Sister bookmakers 888Sport and Unibet are betting on the German Bundesliga sack race and one thinks that the value bet is Hannover to be the first team to change its coach, an option that is trading at odds of +600 .
The German Bundesliga sack race favourite is Hamburg and one can understand why bookmakers are not offering massive odds about the Red Shorts parting company with Bruno Labbadia in double-quick time. Hamburg has changed coaches with great regularity in recent years but surely there are a couple of reasons why the Red Shorts are German Bundesliga sack race false favourites. First, Labbadia has history with Hamburg as a player and a manager, plus he answered its call near the end of last season to help keep the Red Shorts in the German Bundesliga. Second, Hamburg has not prospered through changing its coach frequently so there has to be a decent chance that the Red Shorts will persevere with Labbadia.
Hannover is the German Bundesliga sack race second favourite and one thinks that is a stronger argument for backing the Reds than the Red Shorts, primarily because one thinks that Michael Frontzeck was a poor appointment in the first place.
Frontzeck played 19 times for Germany/West Germany and he represented, among others, Manchester City, Monchengladbach and Stuttgart in his career as a left-sided defender. But it would be fair to say that Frontzeck’s managerial record is nowhere near as good as his playing record, with him having posted negative numbers in each of his five coaching jobs.
After serving his managerial apprenticeship as an assistant coach at Monchengladbach and Hannover, Frontzeck got his first gig at Aachen in 2006. Aachen suffered relegation from the German Bundesliga at the end of Frontzeck’s one and only term as its manager. Bielefeld was the next side to recruit Frontzeck and their relationship ended in tears with Arminia being relegated from the German Bundesliga. Then it was the turn of Monchengladbach to hire Frontzeck. Monchengladbach did not go down on Frontzeck’s watch but it did not soar high, either – the Foals won 16 of their 61 games. St Pauli went nowhere during Frontzeck’s 13-month tenure – it won 15 of its 41 matches – and then he spent 18 months out of the spotlight before Hannover put him in charge of its affairs towards the end of the last German Bundesliga competition.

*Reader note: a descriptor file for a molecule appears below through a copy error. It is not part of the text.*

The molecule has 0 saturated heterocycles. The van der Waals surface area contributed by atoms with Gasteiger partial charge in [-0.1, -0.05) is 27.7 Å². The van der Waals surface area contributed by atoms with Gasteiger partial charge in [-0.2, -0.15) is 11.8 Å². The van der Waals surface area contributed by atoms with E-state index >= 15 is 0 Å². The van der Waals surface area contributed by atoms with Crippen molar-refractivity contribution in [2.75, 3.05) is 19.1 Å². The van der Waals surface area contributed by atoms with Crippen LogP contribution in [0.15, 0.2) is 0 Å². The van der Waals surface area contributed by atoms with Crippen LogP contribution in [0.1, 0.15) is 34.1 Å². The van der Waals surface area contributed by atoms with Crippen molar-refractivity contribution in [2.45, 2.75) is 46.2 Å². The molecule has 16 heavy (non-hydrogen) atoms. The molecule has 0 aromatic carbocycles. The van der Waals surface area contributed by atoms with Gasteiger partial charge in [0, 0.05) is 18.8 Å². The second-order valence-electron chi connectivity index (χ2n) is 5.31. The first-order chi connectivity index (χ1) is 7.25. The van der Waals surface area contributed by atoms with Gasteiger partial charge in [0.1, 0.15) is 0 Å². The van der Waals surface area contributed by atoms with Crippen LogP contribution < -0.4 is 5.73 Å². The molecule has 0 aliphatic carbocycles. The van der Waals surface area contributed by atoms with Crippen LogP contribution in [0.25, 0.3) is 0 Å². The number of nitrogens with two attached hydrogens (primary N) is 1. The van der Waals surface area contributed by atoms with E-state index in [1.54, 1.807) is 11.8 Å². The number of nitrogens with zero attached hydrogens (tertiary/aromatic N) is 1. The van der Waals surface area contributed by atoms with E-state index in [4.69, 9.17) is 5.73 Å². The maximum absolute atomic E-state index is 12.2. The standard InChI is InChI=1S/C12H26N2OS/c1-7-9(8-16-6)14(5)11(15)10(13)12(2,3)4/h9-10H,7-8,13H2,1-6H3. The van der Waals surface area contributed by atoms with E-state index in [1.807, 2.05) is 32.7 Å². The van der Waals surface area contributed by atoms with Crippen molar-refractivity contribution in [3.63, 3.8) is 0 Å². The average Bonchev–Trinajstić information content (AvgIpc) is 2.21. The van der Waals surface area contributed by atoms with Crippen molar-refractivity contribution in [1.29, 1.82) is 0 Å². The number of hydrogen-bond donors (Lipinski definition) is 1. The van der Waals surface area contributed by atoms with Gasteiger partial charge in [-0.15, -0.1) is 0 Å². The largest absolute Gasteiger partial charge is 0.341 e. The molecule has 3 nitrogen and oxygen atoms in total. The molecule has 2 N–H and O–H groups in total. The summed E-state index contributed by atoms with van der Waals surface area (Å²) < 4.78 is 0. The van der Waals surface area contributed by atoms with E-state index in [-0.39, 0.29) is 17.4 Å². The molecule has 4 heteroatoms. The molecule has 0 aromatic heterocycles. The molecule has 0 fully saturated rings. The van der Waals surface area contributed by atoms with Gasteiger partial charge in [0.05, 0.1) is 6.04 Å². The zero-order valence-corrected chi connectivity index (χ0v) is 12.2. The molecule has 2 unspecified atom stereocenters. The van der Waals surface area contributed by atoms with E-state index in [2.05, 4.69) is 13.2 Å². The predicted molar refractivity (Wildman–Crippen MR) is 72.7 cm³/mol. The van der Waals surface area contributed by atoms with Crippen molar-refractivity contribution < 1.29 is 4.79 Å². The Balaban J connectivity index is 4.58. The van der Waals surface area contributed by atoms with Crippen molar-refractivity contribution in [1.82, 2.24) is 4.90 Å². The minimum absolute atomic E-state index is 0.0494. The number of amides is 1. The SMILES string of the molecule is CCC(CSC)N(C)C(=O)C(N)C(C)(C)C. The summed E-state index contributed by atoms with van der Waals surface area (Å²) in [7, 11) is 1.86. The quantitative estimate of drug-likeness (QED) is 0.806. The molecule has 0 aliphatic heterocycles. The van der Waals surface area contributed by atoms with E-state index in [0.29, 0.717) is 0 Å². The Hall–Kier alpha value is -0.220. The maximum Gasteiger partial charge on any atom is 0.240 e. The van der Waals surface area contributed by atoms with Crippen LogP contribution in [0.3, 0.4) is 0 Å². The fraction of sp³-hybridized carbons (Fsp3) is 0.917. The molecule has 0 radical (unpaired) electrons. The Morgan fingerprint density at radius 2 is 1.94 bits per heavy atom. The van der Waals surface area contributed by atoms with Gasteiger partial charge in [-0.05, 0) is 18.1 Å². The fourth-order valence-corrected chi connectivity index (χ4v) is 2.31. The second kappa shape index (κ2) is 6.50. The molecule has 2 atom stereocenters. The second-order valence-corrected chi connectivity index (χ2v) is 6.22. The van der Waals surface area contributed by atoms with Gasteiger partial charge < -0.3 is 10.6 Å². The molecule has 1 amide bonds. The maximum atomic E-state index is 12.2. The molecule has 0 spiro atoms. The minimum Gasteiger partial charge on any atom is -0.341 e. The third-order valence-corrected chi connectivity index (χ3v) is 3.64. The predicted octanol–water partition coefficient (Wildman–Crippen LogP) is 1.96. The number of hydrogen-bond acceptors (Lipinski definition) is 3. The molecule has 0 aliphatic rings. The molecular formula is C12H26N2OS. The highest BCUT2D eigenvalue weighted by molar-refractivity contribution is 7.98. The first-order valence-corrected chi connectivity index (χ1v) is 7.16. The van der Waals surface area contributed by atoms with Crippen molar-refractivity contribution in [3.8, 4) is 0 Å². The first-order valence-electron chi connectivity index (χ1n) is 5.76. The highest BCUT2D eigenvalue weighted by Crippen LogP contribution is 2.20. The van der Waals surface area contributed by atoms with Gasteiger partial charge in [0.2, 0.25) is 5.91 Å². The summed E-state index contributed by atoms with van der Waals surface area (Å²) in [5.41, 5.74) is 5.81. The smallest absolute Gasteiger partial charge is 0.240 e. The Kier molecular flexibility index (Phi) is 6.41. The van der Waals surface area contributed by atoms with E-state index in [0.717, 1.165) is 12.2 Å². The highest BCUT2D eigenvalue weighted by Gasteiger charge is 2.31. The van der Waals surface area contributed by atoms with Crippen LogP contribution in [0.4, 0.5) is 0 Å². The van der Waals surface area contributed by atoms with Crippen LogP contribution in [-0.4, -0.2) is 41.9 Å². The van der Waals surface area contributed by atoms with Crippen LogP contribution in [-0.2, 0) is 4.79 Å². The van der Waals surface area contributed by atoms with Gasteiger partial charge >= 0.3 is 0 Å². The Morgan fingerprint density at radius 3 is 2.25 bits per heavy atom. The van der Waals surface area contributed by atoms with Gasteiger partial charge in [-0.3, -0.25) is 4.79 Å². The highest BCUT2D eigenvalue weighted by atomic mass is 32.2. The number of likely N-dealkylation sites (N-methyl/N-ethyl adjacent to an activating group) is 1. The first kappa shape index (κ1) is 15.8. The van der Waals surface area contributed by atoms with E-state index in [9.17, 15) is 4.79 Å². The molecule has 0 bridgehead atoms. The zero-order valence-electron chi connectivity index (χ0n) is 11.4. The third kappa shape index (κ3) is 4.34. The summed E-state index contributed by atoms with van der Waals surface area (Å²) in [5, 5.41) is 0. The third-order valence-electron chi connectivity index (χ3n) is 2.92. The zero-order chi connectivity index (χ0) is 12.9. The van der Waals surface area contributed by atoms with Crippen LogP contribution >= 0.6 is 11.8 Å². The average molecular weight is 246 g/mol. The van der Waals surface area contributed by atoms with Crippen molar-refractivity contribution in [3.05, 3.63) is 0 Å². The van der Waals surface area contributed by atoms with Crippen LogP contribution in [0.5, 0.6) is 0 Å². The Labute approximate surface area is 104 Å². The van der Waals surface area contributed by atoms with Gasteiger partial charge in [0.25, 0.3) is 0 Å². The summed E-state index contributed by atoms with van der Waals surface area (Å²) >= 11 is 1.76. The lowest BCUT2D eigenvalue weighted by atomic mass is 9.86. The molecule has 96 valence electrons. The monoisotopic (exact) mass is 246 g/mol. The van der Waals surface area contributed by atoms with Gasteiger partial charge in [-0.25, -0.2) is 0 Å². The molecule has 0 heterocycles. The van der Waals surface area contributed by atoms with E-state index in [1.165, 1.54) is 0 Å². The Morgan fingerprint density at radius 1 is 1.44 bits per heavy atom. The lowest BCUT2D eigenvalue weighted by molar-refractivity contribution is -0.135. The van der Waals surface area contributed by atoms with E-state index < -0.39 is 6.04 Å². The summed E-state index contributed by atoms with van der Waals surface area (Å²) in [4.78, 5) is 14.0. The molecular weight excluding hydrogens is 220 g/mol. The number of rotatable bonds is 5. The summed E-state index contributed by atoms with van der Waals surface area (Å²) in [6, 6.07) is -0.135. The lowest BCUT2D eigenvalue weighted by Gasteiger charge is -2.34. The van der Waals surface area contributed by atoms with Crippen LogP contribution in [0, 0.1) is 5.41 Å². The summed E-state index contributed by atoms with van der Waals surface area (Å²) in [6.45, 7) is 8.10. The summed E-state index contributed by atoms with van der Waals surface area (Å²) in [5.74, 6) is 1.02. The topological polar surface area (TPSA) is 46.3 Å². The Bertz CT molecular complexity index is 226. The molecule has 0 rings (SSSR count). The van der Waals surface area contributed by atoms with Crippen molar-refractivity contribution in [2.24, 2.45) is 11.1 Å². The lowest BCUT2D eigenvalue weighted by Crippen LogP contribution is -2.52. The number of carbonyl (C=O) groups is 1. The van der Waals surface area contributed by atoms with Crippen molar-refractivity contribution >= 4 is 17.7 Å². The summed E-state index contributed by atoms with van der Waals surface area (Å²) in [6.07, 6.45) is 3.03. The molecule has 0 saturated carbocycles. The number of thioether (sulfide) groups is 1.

One cannot understand why so many teams keep hiring bosses with records as unimpressive as that of Frontzeck – it would not happen in, say, the business world but it happens all the time in the football world. Frontzeck failed – no, that is not too harsh – in each of his four managerial positions prior to linking up with Hannover and the odds are that he will fail with the Reds. It is simply a matter of time.
Hannover president Martin Kind has huge ambitions for the Reds – he is on the record as saying that UEFA Champions League qualification is what he wants – and he has shown that he is not afraid to fire coaches quickly. Peter Neururer lasted three rounds of the 2006-2007 German Bundesliga season and Dieter Hecking was the first boss to lose his job in the 2009-2010 German Bundesliga season.
One thinks that the outlook is bleak for Hannover – last term’s Reds captain Lars Stindl has joined Monchengladbach and Frontzeck presided over what even he would have to admit was a disappointing pre-season program in which his side drew 1-1 with Hull and lost 0-1 to Sunderland. One would be surprised if Frontzeck picked Hannover’s team for the final match of the German Bundesliga competition so odds of +600 about him being the first manager replaced are attractive.
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